There are several groups of drugs useful in the treatment of Parkinson´s disease that allows us to control the main symptoms. Despite this, from the outside, Parkinson´s disease may seem capricious due to the variations in the effect of the medication throughout the day. This act causes its limitations to be more or less evident depending on the time. To preserve their autonomy, patients should perform all of the actions that they are able to by themselves.

The development of any activity may require more time than usual, but one should achieve an adaptation to their new rhythm, and attempt to ask and receive help always provided that it is necessary. Drugs alleviate the symptoms of the disease, which together with the acceptance and adaptation to the disease by the patient, usually means that the patient can lead a full life despite these limitations, Parkinson´s does not shorten life expectancy. To coexist with an optimal quality of life with the disease however it is advisable that the person follow a comprehensive treatment i.e. both pharmacological and non-pharmacological. There is a range of complementary and recommended therapies for these cases: physiotherapy, occupational therapy, hydrotherapy, speech therapy, music therapy, psychotherapy and Art Therapy. As a result, the person will keep an active and healthy life physically and emotionally.

Parkinson’s normally appears in people between 50 and 65 years of age; and indiscriminately affects both sexes. It cannot be considered only a disease, we must bear in mind that at this age the person undergoes other changes in his or her life, might have to be considered the end of their working life. This feeling of loss of skills to develop a job can mean a step that requires him to reorganize his life. Today’s post-modern society does not leave a space socially accepted for the elderly; a set of technological changes occurred in such a short period of time, have left him in a situation of inferiority and marginalization by their difficulty in joining the future world. From this lack of an accepted role may arise certain questions of difficult solution to which we cannot offer immediate responses, and that could be treated in a therapeutic environment.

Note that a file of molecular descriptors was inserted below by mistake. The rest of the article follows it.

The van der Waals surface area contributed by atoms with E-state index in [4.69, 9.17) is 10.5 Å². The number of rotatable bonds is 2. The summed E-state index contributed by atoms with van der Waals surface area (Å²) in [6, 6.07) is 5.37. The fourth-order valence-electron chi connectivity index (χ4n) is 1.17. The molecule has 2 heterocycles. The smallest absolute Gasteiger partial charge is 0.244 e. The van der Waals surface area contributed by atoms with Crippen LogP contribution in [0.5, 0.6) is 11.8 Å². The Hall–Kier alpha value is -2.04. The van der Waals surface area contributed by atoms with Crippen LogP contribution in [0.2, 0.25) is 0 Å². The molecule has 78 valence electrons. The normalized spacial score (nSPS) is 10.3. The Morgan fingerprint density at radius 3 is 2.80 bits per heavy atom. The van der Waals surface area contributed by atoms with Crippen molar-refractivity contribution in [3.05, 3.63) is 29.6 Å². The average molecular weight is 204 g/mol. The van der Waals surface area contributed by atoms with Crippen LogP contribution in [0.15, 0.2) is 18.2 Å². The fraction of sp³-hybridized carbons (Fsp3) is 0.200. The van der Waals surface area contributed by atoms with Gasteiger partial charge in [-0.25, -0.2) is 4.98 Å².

Art Therapy – Methodology
Art Therapy is a kind of therapeutic intervention of psychodynamic orientation that is used as a method of expression of the artistic languages. The use of art in this context provides a way of non-verbal communication through which one have the possibility to express his or herself both consciously and unconsciously. In Art Therapy, the creative process and the resulting artistic object form a third very important element in the therapeutic relationship, which allows a person to express their emotions, feelings, and thoughts as a whole by means of comments made to the Art Therapist on the work or by the meaning of the work itself without words.

The method most commonly used is nondirective, so that the patients can express themselves freely and thus issues that they are working with are guided by the needs of each individual or group. Art Therapy provides people affected by Parkinson’s a tool to reduce anxiety towards the disease, and a way of adaptation to the changes involved in old age, with the aim that keep feeling full, autonomous and continue to live with the consciousness of his or her distressing situation accompanied by a greater serenity.
Objective of Art Therapy for People Affected by Parkinson’s:

-Develop creativity, spontaneity and the potential of each individual, with the goal of recovering the value of their individuality.

-Explore their capabilities in the creative process to promote good adaptation to the limitations of movement caused by the disease.

-Enhance fundamental cognitive functions such as: attention, memory, executive functions, and coordination, which are frequently affected by the disease.

-Provide a place to regain their freedom in decision-making, experiment and test ideas in the creative process, thus increasing one´s capacity for self-management.

-Encourage relaxation and search for harmony.

-Provide a safe and enjoyable space where one can express and share issues that tend to be difficult to articulate and confront (pain, loss, death, dependence) and promote the development and acceptance of this.

-Promote an improvement in the communication of the patient with his or herself, and with others, through the creative process, participation and involvement in the process therapeutic group or individual.
In summary, Art Therapy is a contribution to the improvement of health, directing the mind to different levels where the visual mode prevails on the logical, and connects to the person with their creativity, which is very important for someone who has to adapt to certain limitations and a new situation due to a disease like Parkinson’s.

The realization of this therapeutic process, can be a path to the expression and favorable exploration of feelings difficult to articulate that will allow one to continue on the road to emotional well-being.

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Author:
Sally Schofield
MA Art Therapy UB
President Association of Art Therapy, Ate

Published in Catparkinson,
Rev. Catalan Association for Parkinson’s, Jan.-March 2007, Nº3.